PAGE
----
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Kansas Geound Water

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Water Quality

Water quality is a general term used to refer to the amount and type of dissolved or suspended material in the water. When water first contacts the earth as rain or snow (or frost or dew), it is usually quite pure--very close to distilled water in terms of its lack of dissolved materials. As it moves over or through soils, rocks, and sediments, it dissolves or picks up small quantities of the materials with which it comes in contact. These materials may be inorganic or organic, natural or human-made, or even living (such as bacteria and viruses). The total dissolved solids content (often abbreviated TDS, and usually reported as milligrams per liter or parts per million) in a water sample is often used as a general indicator of water quality. Each type of dissolved substance raises different issues with respect to water quality, and scientists and health authorities have established regulations for drinking water. Some regulations are maximum permissible contaminant levels (primary regulations) for public water supplies, while others are recommended levels (secondary regulations). Table 1 shows some examples of the maximum and recommended levels in Kansas for selected natural and artificially introduced contaminants. These are U.S. Environmental Protection Agency values that are also adopted by the Kansas Department of Health and Environment. Sources of additional or more detailed information can be found in Appendices B and C.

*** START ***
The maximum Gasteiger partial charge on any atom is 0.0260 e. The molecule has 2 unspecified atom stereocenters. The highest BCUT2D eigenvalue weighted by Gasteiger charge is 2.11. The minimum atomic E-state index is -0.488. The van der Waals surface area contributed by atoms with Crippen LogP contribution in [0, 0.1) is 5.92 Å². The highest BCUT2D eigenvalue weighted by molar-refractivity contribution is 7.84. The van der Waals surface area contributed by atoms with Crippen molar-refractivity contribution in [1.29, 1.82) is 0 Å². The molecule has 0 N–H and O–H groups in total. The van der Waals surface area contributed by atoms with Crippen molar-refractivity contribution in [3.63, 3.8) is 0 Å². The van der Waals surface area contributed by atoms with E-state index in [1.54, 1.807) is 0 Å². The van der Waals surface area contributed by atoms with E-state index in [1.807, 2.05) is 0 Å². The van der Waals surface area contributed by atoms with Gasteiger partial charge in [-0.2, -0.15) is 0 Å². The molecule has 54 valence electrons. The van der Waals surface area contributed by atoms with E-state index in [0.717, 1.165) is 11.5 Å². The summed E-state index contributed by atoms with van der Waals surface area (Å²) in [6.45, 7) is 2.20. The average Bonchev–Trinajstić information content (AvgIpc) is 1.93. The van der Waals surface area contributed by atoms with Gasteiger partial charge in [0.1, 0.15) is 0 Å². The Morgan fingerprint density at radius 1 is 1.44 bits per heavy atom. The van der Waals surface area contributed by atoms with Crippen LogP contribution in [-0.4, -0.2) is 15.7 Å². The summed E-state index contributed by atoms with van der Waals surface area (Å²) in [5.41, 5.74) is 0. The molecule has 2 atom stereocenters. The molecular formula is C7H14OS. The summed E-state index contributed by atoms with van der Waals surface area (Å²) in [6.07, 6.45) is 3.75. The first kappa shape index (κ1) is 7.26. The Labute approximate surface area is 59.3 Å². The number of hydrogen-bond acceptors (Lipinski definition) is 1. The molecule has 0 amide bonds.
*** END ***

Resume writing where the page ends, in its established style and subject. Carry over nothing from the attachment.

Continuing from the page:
Table 1--Maximum and recommended levels in Kansas for selected natural and artificially introduced contaminants (KDHE). *Treated-water standard.

Constituent Source Concentration, mg/L
n = natural
h = human
Concentration, mg/L
Contaminant Level
Arsenic n, some h 0.05  
Lead n, h 0.015*  
Mercury n, some h 0.002  
Nitrate (as N) n, h 10  
Fluoride n 4  
Sodium n, some h   100
Sulfate n, some h   250
Iron n   0.3
Benzene h 0.005  
Trichloroethylene (TCE) h 0.005  
Atrazine h 0.003  

Because ground water is relatively inaccessible, has sources that are diffuse or not well known, and moves very slowly compared to surface water, recognition of a water-quality problem may be separated in both time and space from the events that cause the problem. One example of this is the occurrence of increased nitrate concentrations in ground water as a result of agricultural fertilizer applications. Decades have elapsed between the first use of commercial fertilizers and the recognition of a widespread problem. The result is that large volumes of soil and ground water now contain high nitrate concentrations for which there is no effective removal technique. Remediation of such problems may be difficult or impossible. We have thus come to place greater and greater value on the prevention of problems before they occur. This in turn requires an improved understanding of ground-water processes and their relationship to the hydrologic cycle, which increases the need for hydrologic research.

Natural factors and controls

Under natural conditions, ground-water quality depends primarily on the nature of the materials the water has been in contact with, and on the length of time it has been in contact. Other factors also play a role: evapotranspiration increases TDS because the dissolved solids are left behind and become more concentrated as the volume of water is reduced by loss of water vapor. Higher recharge during wet periods can, in turn, dilute shallow mineralized waters.